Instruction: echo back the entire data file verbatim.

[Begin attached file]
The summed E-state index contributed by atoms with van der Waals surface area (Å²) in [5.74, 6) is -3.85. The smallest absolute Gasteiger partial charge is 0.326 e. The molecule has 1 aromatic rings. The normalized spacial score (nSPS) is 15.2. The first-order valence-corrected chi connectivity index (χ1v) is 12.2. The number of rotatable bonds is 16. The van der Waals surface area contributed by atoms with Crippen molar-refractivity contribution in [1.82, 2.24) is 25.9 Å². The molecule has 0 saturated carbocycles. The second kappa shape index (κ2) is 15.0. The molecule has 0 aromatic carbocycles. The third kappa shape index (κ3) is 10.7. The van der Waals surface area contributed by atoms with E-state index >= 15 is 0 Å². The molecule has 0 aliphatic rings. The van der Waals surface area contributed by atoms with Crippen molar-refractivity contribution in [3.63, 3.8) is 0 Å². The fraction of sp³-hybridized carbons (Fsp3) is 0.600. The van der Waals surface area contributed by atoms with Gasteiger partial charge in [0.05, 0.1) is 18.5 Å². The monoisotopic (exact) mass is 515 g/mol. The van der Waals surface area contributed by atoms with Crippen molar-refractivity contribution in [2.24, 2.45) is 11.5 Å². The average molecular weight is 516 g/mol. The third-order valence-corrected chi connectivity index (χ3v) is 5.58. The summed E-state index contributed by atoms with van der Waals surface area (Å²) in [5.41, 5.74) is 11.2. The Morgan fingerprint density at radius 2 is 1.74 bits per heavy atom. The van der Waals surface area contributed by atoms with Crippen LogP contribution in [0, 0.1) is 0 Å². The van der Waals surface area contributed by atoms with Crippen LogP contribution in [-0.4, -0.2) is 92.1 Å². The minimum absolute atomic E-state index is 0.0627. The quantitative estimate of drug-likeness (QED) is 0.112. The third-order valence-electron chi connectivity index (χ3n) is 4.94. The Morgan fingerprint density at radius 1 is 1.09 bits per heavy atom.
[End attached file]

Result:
The summed E-state index contributed by atoms with van der Waals surface area (Å²) in [5.74, 6) is -3.85. The smallest absolute Gasteiger partial charge is 0.326 e. The molecule has 1 aromatic rings. The normalized spacial score (nSPS) is 15.2. The first-order valence-corrected chi connectivity index (χ1v) is 12.2. The number of rotatable bonds is 16. The van der Waals surface area contributed by atoms with Crippen molar-refractivity contribution in [1.82, 2.24) is 25.9 Å². The molecule has 0 saturated carbocycles. The second kappa shape index (κ2) is 15.0. The molecule has 0 aromatic carbocycles. The third kappa shape index (κ3) is 10.7. The van der Waals surface area contributed by atoms with E-state index >= 15 is 0 Å². The molecule has 0 aliphatic rings. The van der Waals surface area contributed by atoms with Crippen molar-refractivity contribution in [3.63, 3.8) is 0 Å². The fraction of sp³-hybridized carbons (Fsp3) is 0.600. The van der Waals surface area contributed by atoms with Gasteiger partial charge in [0.05, 0.1) is 18.5 Å². The monoisotopic (exact) mass is 515 g/mol. The van der Waals surface area contributed by atoms with Crippen molar-refractivity contribution in [2.24, 2.45) is 11.5 Å². The average molecular weight is 516 g/mol. The third-order valence-corrected chi connectivity index (χ3v) is 5.58. The summed E-state index contributed by atoms with van der Waals surface area (Å²) in [5.41, 5.74) is 11.2. The Morgan fingerprint density at radius 2 is 1.74 bits per heavy atom. The van der Waals surface area contributed by atoms with Crippen LogP contribution in [0, 0.1) is 0 Å². The van der Waals surface area contributed by atoms with Crippen LogP contribution in [-0.4, -0.2) is 92.1 Å². The minimum absolute atomic E-state index is 0.0627. The quantitative estimate of drug-likeness (QED) is 0.112. The third-order valence-electron chi connectivity index (χ3n) is 4.94. The Morgan fingerprint density at radius 1 is 1.09 bits per heavy atom.